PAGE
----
To figure out how many calories and macros each food has, we need to measure everything. To get a more accurate result it’s better to weigh each food using a weight scale.
However, if you don’t have a weight scale, you can use cups, tablespoons, or teaspoons to measure each ingredient.
For example, if the recipe asks for 1 cup of carrots, you measure how much it weighs on a food scale to have a more accurate result.
Step Three: Use Website To Determine Calories and Macros
Now that you have written down each ingredient and its measurement, it is time to get the nutritional information. My favorite website to use is the one from the US Department of Agriculture, but there are other websites like Nutrition Data Self that can help you out.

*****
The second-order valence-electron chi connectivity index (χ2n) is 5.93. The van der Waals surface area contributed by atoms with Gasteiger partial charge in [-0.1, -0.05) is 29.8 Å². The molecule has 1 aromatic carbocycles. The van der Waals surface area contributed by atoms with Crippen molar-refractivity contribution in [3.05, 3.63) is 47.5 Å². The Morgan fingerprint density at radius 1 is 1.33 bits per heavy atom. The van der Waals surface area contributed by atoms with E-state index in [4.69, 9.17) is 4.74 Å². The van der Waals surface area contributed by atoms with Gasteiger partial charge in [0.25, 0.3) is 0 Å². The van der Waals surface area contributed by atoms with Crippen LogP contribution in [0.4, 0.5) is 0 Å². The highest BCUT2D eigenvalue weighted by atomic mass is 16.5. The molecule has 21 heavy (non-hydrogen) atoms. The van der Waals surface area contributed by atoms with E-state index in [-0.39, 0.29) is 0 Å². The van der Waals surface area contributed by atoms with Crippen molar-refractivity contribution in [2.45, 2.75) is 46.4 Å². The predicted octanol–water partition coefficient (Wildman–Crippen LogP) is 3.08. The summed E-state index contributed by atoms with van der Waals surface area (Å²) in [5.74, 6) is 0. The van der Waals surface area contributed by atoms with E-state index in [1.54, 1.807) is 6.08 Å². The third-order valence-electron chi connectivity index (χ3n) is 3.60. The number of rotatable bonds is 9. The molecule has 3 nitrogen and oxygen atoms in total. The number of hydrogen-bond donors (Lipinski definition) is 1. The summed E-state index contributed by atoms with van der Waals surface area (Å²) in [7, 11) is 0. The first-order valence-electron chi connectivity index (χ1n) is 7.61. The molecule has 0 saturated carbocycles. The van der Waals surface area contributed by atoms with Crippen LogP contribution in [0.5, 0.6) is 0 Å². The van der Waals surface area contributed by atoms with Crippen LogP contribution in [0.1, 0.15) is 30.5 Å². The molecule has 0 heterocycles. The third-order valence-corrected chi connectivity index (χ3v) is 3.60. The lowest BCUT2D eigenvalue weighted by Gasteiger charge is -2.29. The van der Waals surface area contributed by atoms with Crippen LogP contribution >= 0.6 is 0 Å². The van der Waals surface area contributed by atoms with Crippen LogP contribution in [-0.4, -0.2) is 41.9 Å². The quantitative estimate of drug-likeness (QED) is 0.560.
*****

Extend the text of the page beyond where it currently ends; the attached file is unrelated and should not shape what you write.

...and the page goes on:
In the search bar, you write down the ingredient you want to search for.
Once you click search, it gives you all the foods related to that keyword.
Choose the one that is the most similar to the ingredient you are using.
If it’s raw, choose the “raw ingredient”, or if you are using it cooked, then use the one that is “cooked”. To get more accurate information, use the one with the most similar cooking method.
For example, if you search for carrots, it gives you this information. In this case, I would choose the one that says “carrots, raw” since in most cases carrots are added raw to the soup.
When you click on the ingredient you want to use, it will display all nutritional information. You can choose to modify the portion size.